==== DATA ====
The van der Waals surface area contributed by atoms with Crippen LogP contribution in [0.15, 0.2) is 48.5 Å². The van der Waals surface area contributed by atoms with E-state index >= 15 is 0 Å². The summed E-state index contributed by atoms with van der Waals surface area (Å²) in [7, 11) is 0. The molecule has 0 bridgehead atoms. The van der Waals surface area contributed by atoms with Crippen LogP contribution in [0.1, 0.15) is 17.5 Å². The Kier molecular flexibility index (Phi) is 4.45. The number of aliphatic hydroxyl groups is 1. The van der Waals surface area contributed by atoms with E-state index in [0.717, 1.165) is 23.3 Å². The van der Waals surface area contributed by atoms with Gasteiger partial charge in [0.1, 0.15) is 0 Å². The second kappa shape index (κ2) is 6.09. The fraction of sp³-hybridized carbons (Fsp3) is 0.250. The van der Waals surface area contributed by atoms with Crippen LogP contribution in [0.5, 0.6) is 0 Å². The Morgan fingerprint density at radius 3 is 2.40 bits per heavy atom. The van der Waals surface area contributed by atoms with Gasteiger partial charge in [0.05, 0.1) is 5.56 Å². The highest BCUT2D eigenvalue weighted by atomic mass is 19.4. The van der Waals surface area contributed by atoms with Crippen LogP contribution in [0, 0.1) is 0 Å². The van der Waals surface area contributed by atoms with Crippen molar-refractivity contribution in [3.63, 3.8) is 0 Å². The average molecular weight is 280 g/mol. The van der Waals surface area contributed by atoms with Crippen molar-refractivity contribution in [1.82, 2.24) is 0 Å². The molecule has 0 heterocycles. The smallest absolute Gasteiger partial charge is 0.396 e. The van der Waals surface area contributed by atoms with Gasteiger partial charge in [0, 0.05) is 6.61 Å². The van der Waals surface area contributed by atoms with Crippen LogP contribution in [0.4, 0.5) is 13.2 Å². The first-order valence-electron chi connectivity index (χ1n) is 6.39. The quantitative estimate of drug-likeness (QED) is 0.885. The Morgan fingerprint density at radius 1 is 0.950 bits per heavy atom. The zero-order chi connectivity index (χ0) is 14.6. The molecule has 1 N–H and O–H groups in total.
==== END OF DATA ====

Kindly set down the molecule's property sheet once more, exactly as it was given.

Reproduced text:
The van der Waals surface area contributed by atoms with Crippen LogP contribution in [0.15, 0.2) is 48.5 Å². The van der Waals surface area contributed by atoms with E-state index >= 15 is 0 Å². The summed E-state index contributed by atoms with van der Waals surface area (Å²) in [7, 11) is 0. The molecule has 0 bridgehead atoms. The van der Waals surface area contributed by atoms with Crippen LogP contribution in [0.1, 0.15) is 17.5 Å². The Kier molecular flexibility index (Phi) is 4.45. The number of aliphatic hydroxyl groups is 1. The van der Waals surface area contributed by atoms with E-state index in [0.717, 1.165) is 23.3 Å². The van der Waals surface area contributed by atoms with Gasteiger partial charge in [0.1, 0.15) is 0 Å². The second kappa shape index (κ2) is 6.09. The fraction of sp³-hybridized carbons (Fsp3) is 0.250. The van der Waals surface area contributed by atoms with Crippen LogP contribution in [0.5, 0.6) is 0 Å². The Morgan fingerprint density at radius 3 is 2.40 bits per heavy atom. The van der Waals surface area contributed by atoms with Gasteiger partial charge in [0.05, 0.1) is 5.56 Å². The highest BCUT2D eigenvalue weighted by atomic mass is 19.4. The van der Waals surface area contributed by atoms with Crippen LogP contribution in [0, 0.1) is 0 Å². The van der Waals surface area contributed by atoms with Crippen molar-refractivity contribution in [3.63, 3.8) is 0 Å². The average molecular weight is 280 g/mol. The van der Waals surface area contributed by atoms with Crippen molar-refractivity contribution in [1.82, 2.24) is 0 Å². The molecule has 0 heterocycles. The smallest absolute Gasteiger partial charge is 0.396 e. The van der Waals surface area contributed by atoms with Gasteiger partial charge in [0, 0.05) is 6.61 Å². The van der Waals surface area contributed by atoms with Crippen LogP contribution in [0.4, 0.5) is 13.2 Å². The first-order valence-electron chi connectivity index (χ1n) is 6.39. The quantitative estimate of drug-likeness (QED) is 0.885. The Morgan fingerprint density at radius 1 is 0.950 bits per heavy atom. The zero-order chi connectivity index (χ0) is 14.6. The molecule has 1 N–H and O–H groups in total.